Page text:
The Surprising Path to Accomplish More: Doing Nothing

09.16.2013

Glen Lubbert at May Lake in Yosemite National Park Picture

“You can only waste time relative to some context or goal.” While you are reading this blog post, you are wasting time relative to your goal of “getting to the store before you have to pick up your kids. In fact, from some perspective, you are always wasting your time.”

But what if that’s exactly what you should be trying to do? Forget the myth you only use 10% of your brain. You use all of your brain, just not at the same time. Being idle — doing nothing — is not a waste of time according to a new book by Andrew Smart. It is essential to using all of your brain.

In Auto-Pilot – The Art & Science of Doing Nothing, Smart presents the neuroscience behind the randomness in brain function necessary for the creativity unique to our human consciousness. Too little randomness results in seizures, too much in ADHD.

As I read Smart’s doing nothing book while wearing a Jawbone UP strapped (my boyfriend would say handcuffed) to my wrist, measuring my eating, sleeping, and movement in an effort to optimize and improve these parts of my life, while also controlling the variability in these functions, sometimes referred to as Quantified Self or LifeHacking, I couldn’t help feel conflicted. It’s what Evgeny Morozov described as the center of “Taylorism and … Buddhist contemplation. Instead of ‘doing more with more,’ we must ‘do less with less.’ Intriguingly, if Smart’s science is correct, doing less might actually be the best way to accomplish more.”

Quantified Self San Francisco Meetup Picture - Glen LubbertSo my next stop was a Quantified Self Meetup hosted at a San Francisco tech company focused on data-driven healthcare. Surely this Silicon Valley group was so far on the efficiency, life hacking, Tayloristic engineering extreme they would all want to increase productivity and eliminate variability or what Smart describes as the randomness of doing nothing.

At first this seemed true with self organized topics being suggested such as Productivity Hacks / Cognition Tracking, Intelligence Augmentation, and Quantifying Mental Output.

But as I started talking to those who attended, I understood a different intent, one that in fact searched for downtime. The most popular group was meeting about mood tracking and making correlation’s to increase or improve happiness; while the group I sat in on tried to determine how to quantify the benefits of relaxation. We determined the best way was through measuring variability, specifically heart rate variability — “the variation over time in the period between consecutive heartbeats.” Measure that, as cousins to my Jawbone Up device attempt to do or as Apple’s iWatch is rumored to do, and you have a good leading indicator of relaxation and stress.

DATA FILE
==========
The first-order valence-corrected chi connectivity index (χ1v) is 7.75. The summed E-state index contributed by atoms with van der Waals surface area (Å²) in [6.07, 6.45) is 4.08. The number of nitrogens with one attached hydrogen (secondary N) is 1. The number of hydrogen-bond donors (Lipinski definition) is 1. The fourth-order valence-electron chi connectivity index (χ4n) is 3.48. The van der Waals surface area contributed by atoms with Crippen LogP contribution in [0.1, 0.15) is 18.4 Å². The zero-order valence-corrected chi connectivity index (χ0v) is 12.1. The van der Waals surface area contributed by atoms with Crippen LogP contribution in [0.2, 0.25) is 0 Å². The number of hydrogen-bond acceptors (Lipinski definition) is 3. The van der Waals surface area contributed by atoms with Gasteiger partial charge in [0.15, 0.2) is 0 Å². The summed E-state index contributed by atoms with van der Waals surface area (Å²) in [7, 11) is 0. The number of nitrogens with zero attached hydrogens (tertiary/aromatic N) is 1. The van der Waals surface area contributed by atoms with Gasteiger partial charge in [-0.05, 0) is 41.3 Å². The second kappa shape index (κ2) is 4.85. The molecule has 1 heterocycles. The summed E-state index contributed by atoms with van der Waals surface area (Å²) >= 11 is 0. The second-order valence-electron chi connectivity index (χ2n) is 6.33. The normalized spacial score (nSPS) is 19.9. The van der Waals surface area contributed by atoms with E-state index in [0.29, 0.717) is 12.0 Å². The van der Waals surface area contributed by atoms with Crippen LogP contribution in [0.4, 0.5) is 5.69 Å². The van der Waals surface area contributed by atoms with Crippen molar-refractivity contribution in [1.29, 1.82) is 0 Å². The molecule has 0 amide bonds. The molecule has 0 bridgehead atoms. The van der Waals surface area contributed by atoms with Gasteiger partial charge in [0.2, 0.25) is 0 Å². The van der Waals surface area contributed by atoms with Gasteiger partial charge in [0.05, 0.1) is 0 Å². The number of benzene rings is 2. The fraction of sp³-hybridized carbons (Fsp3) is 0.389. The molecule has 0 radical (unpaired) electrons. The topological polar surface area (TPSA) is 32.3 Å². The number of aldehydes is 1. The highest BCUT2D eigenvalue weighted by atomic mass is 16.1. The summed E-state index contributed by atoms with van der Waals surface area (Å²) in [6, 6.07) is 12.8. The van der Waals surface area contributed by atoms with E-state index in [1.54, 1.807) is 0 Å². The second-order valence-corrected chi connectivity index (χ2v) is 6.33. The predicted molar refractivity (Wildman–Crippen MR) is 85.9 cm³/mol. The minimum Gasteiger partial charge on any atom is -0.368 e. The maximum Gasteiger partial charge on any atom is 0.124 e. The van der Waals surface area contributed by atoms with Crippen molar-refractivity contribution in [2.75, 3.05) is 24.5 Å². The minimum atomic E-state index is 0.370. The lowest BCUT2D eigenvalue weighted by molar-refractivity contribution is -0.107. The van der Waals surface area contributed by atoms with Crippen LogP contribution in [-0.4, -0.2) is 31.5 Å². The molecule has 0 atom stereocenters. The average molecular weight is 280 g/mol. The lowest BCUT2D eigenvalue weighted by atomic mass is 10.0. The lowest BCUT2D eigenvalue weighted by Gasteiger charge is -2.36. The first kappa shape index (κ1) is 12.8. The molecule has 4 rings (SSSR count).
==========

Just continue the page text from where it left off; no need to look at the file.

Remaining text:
To Smart’s point, variability is exactly what we are achieving by allowing our brain to do nothing, having unscheduled, unplanned daydreaming. Heart rate variability is core to our physical health and the resulting brain variability is core to our mental health and creativity. Too much Six Sigma corporate efficiency without exercise and silly play time is life and organizational seizure. Too much unscheduled, variability is life and organizational ADHD. The key is how we be mindful of both.

Which takes me to my third and final stop in this story, the grand Yosemite National Park. The feeling of expansiveness hiking through its seemingly never ending trails is like having a window seat on a daytime, cross-country flight. I can never get my head around it all and it’s always different, random, variable. Those are also two places I can disconnect from the always now, instant feedback, data-efficiency driven 140 character world.

But it’s hiking those Sierra Mountains that really drives the life force of heart rate variability, and laying in a meadow staring up at the sky daydreaming that drives new, unexpected neural connections. It’s why TED speaker and author Nilofer Merchant (also a Yosemite fan) professes the virtues of walking meetings. We must balance our structured, online, agenda-driven days with the randomness our brain craves with being on auto-pilot.

Hiking. Walking. Sitting quietly. Doing Nothing.

As I hiked back from May Lake wearing my step-counting Jawbone UP, I found this Redwood with an unusual growth at the base of it’s trunk, a surface cradling it’s wisdom and inviting me to sit and ponder, to daydream, to bask in the creative, (mostly) disconnected, variability of wasting time. This felt like auto-pilot. The days and weeks to follow would see the fruits of my labors doing nothing.


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